7. Holography

The holographic material that I use in my paintings produces lines that change place and color according to the viewers’ angle of vision.. I not only use it to experiment with new ”contemporary” materials, but also because it suits the evasive character of the labyrinth that we come across without recognizing it in life. We must allow the effect of the holographic film to play on us. Behind a first and somewhat cold and glitzy appearance, one discovers a third dimension of light, which can become hypnotic or staggering, through which the motive fades as if within its aura. This dimension logically matches the hidden fourth dimension of the labyrinth.

Holography became important not only in optics but also in cosmology. “Strange discovery! The horizon of a black hole would look like a hologram, like those images that one believes three dimensional, but which are only the reflections of a two dimensional object, everything that happens inside is inscribed in the envelope. This result has later been considered as so fundamental that Gerard’t Hooft at the University of Utrecht in 1993 and Leonard Susskind at the university of Stanford in 1995 decided to make of it a principle “The Holographic Principle”. It postulates that the complete description of all physical systems occupying a region of space can be given by a theory defined only on the frontier of this region…. it is then tempting to stretch out this result to our own world, to do as if our world was only a hologram”1.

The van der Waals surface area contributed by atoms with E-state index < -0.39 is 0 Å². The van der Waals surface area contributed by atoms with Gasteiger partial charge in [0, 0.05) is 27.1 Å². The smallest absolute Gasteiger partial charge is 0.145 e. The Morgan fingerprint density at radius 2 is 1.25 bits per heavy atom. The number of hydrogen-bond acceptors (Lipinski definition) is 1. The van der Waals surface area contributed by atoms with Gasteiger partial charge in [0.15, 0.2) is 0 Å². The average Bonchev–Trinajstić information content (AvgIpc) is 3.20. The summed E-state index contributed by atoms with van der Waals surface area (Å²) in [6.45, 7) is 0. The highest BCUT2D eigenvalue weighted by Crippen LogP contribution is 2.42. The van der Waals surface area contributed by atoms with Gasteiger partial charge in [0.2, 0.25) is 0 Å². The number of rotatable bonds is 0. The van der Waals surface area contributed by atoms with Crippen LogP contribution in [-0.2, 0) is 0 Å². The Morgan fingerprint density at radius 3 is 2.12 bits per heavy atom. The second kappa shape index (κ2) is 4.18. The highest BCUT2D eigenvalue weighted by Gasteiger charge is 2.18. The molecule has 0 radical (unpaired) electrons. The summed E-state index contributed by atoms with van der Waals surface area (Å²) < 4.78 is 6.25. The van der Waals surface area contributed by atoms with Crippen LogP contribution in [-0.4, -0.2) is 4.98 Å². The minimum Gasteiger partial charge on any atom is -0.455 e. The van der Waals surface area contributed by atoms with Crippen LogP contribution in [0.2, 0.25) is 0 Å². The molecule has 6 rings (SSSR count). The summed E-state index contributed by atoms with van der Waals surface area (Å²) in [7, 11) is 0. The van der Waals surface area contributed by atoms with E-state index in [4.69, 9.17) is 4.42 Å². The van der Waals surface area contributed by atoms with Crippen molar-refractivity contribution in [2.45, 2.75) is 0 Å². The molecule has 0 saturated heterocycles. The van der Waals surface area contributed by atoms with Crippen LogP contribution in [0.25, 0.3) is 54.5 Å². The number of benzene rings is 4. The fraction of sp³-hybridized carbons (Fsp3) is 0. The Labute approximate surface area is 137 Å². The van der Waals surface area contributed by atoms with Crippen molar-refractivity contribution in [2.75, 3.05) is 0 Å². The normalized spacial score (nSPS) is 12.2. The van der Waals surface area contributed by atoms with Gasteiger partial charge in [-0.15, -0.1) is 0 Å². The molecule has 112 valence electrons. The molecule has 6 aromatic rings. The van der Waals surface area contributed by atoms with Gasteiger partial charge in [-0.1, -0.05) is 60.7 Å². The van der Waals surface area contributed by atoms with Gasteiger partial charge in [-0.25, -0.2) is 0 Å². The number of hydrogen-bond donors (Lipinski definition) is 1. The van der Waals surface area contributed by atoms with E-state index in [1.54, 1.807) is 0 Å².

Is there not a parallel here with the maze, which contains the image of an invisible whole or “One”, similar to a black hole of which it constitutes the horizon? It is said that the contemplation must be practiced in ignorance. If painting is also that sort of practice, the use of holography becomes like a metaphor for all we ignore as we paint. In fact, the painter does not really know what he paints.

1 Science et Vie, sept 2010